Sources: and

Builders can reduce the risks of poor indoor air quality. Reduced liability and increased community relations will result from homes built with indoor air quality considerations. Homeowners and the community at large will benefit from reduced health impacts caused by poor indoor air quality in homes. Money spent on insurance, medication, remediation activities, and lost productivity is money often taken from expenditures that keep local economies strong.

P2 in Action: Eliminate Sources

It is cheaper and easier to avoid pollutants than to cover or clean them up. For unavoidable pollutants, and those created by the homeowner, plan for fresh air exchange through mechanical ventilation and air cleaning devices.

Eliminate toxic materials and pollutant breeding grounds as often as possible.

  • Select easy to clean floorings and those that don’t “offgas” (e.g. ceramic tile, linoleum, wood, short fiber carpet or area rugs) to avoid pollutant buildup.
  • Vent bathrooms and other fans and the dryer outdoors, not in attic or other interior space.
  • Provide sufficient water management around the foundation, attic and walls (waterproof system, drain tile or vapor retarder) to reduce moisture, mold and humidity.
  • Select only no or low VOC paints, and for flooring, non-toxic adhesives or mechanical fasteners.
  • Avoid cabinets and furnishings made from particleboard that may contain formaldehyde in the glue or seal particleboard components with no or low VOC sealant.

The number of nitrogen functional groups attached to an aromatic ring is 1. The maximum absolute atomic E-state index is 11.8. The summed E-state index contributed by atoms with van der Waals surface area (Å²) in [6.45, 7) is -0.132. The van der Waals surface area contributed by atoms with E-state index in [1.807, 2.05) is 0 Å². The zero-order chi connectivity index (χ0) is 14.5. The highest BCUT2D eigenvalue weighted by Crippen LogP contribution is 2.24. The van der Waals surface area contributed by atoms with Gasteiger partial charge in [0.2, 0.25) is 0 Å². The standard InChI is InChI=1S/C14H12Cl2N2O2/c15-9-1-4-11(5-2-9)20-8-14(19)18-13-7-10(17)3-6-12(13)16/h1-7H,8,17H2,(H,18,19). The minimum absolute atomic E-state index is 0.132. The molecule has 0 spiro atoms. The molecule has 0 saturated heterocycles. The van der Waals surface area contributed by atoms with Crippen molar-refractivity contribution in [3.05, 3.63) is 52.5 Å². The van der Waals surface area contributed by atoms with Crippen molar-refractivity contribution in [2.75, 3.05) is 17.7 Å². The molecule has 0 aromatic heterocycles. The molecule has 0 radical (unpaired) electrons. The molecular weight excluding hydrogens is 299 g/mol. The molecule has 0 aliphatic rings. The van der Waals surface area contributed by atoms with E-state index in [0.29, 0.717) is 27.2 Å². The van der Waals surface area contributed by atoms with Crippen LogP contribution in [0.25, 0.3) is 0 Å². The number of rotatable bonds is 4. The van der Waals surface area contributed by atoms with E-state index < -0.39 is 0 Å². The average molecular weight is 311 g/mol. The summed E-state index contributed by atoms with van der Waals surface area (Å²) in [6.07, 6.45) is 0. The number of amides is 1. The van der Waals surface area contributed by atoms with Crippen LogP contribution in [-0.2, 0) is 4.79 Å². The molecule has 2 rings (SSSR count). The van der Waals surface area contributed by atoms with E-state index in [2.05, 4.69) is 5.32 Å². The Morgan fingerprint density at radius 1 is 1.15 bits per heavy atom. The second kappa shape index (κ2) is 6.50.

Separate potential pollutants from the living space.

  • Build an airtight structure to keep insulating materials sealed away from occupants.
  • Select sealed combustion or power vented heating appliances (own air supply and vent to exterior).
  • Encapsulate or permanently cover potential pollutants such as asbestos or lead paint.

P2 in Action: Ventilate

Provide adequate mechanical ventilation within the home to ensure enough fresh air intake for dilution of pollutants, removal of pollutants and efficient operation of appliances. Organizations working in the fields of building energy, green buildings, heating, refrigeration, and ventilation provide criteria for mechanical ventilation system rates and parameters, i.e. American Society of Heating, Refrigerating and Air Conditioning Engineers (ASHRAE). Guidelines often include requirements for testing of the system.

If installing or using products that may contribute to unhealthy indoor air, take extra precautions to reduce exposure to the interior of the home, e.g. lay carpets and draperies out to vent or offgas in a clean, dry area outside of the home for at least 24 hours before installation.

P2 in Action: Be Proactive

Consider installing monitoring and remediation systems during new construction, when they can save lives, prevent illness, and add very little additional cost. For example:

  • Install a carbon monoxide detector near combustion appliances.
  • Radon resistant construction reduces moisture levels and associated problems and only costs $100 – $300 while increasing the value of the home. Nearly one in15 homes in the U.S. is estimated to have elevated radon levels. It is much easier and less expensive to provide this type of system during new construction activities.